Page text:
9. Hello. Thank you for all the useful replies. After several more cooks and throwing away some bitter burgers, this evening I have success to report. I was inspired by keeprovdeflame so I purchased an Eggspander basket and a half-moon griddle to try to avoid smoke from drippings. Though I really like using them, that setup alone Did not improve the flavor. Enter Adm’s comment. I think you you might be cooking too soon. I have watched a few kamado grill cooking videos. A couple of times in a row the cooker in the video, said. I usually let the grill hold it’s temperature for about an hour before I put any food on it. That was it. I started the grill, let it get up to temp and left it alone for an hour. Burgers were great, no bad taste of any kind. On some forum I was on someone also said something helpful an profound. They said don’t put food on the grill until you like the smell coming out the top of the grill. Again thanks everyone for your help.
  10. Thanks for the ideas keeperovdeflame. I will try them. In your setup l can’t quite tell. Is your grate sitting at the same height as is standard and the half moon stone hangs below that using the eggspander? Thanks again.
  11. I have been cooking on my large Big Green Egg for about 5 months. I have spent the last 20+ years cooking with a gas grill. I fondly remember cooking burgers on a hibachi grill as a kid and on a Webber Kettle in my early adult life with charcoal briquettes. I remember liking it so much, I would eat at least one extra burger without a bun once I knew everybody had what they wanted. Hoping to get the flavor I remember back, I hinted about a BGE and my wife got me one for Christmas. I have cooked steaks several times and burgers several times. The meat has a bitter charcoal taste, especially the burgers. I thought maybe I was putting the meat on too soon. I also thought that I might have too much charcoal. I also thought I maybe should open the chimney opening wider and close the lower vent more. I have been using BGE charcoal and do not have any reason the believe it is the cause of the bitter taste. I decided to change things up and try really hard to eliminate the issues i thought might be the cause. I cleaned my grill out. I removed all the charcoal pieces and all the ash from my previous cooks. I put what I would call a medium amount of charcoal reaching just above the air holes. I used a new bag of Cowboy lump charcoal. I lit the charcoal using a BGE fire starter cube. When the starter cube went out the charcoal was lit. I left it alone for about 15 minutes before putting the grate on and closing the lid. I then waited for the grey smoke to become clear and waited another 15 minutes after that. I left the top chimney vent completely open and waited for the temperature to reach 350 degrees. At that point I closed the bottom vent down to about a quarter open and let the grill come up to my desired temperature of 400 degrees. I waited 10 more minutes making sure the temperature stayed at 400 Degrees and then put my burgers on. I am a well done meat eater so this could contribute to the issue, but I used an instant read thermometer to make sure I removed the burgers as soon as they reach 160 degrees. In this case actually 155 degrees. The burgers still came out bitter tasting. Maybe I still left them on too long. I have no idea. I am not giving up, but this will be a pretty expensive mistake to have made, if i don’t figure out how to get a flavor I like. Maybe not as I remember it but at least good tasting. Thank you for reading.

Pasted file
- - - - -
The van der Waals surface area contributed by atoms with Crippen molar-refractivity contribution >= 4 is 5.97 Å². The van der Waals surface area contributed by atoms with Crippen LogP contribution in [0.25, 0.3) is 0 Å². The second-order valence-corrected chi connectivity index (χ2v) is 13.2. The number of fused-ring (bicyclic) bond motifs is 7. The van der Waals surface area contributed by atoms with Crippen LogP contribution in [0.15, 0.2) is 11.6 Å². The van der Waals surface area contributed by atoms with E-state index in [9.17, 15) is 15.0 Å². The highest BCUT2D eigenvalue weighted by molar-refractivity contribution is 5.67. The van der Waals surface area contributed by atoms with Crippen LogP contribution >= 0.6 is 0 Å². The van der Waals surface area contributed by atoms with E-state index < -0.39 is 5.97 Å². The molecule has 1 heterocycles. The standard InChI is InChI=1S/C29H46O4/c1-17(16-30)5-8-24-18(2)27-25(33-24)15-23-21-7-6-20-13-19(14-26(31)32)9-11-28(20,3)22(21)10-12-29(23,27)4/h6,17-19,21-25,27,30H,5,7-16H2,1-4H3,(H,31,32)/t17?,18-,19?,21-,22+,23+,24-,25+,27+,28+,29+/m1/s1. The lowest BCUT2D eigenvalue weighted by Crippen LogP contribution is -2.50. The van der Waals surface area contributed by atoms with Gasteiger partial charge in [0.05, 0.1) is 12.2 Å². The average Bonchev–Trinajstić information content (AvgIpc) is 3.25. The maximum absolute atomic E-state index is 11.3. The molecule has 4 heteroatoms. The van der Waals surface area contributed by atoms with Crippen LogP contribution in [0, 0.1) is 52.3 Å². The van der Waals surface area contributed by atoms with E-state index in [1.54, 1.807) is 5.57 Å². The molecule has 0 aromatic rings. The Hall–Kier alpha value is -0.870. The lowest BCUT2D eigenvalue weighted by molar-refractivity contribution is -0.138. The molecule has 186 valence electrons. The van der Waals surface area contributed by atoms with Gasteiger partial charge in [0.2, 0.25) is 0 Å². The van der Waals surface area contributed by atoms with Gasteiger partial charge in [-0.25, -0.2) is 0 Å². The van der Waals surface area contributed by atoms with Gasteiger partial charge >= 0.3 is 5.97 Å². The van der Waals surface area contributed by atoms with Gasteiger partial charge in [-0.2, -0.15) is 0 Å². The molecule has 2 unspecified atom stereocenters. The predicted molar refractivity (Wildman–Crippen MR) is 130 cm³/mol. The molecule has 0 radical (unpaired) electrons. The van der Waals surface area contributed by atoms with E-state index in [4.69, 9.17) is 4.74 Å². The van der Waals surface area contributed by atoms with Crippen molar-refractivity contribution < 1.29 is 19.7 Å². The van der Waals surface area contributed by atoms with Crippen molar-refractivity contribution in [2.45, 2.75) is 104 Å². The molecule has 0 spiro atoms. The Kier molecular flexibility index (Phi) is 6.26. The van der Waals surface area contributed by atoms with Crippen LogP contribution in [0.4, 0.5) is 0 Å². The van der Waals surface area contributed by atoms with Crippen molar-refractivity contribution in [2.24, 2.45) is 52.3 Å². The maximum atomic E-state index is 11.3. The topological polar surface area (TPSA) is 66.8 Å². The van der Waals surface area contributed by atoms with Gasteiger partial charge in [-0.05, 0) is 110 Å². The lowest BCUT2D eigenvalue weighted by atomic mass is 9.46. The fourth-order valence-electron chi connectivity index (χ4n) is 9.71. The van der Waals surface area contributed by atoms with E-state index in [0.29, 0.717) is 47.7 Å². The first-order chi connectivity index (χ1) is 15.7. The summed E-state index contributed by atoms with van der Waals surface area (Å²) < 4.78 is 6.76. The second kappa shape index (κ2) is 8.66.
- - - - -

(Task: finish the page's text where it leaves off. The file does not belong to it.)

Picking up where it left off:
12. After trying several times to get signed up for the Egghead Forum, I gave up. I look forward to contributing to this forum.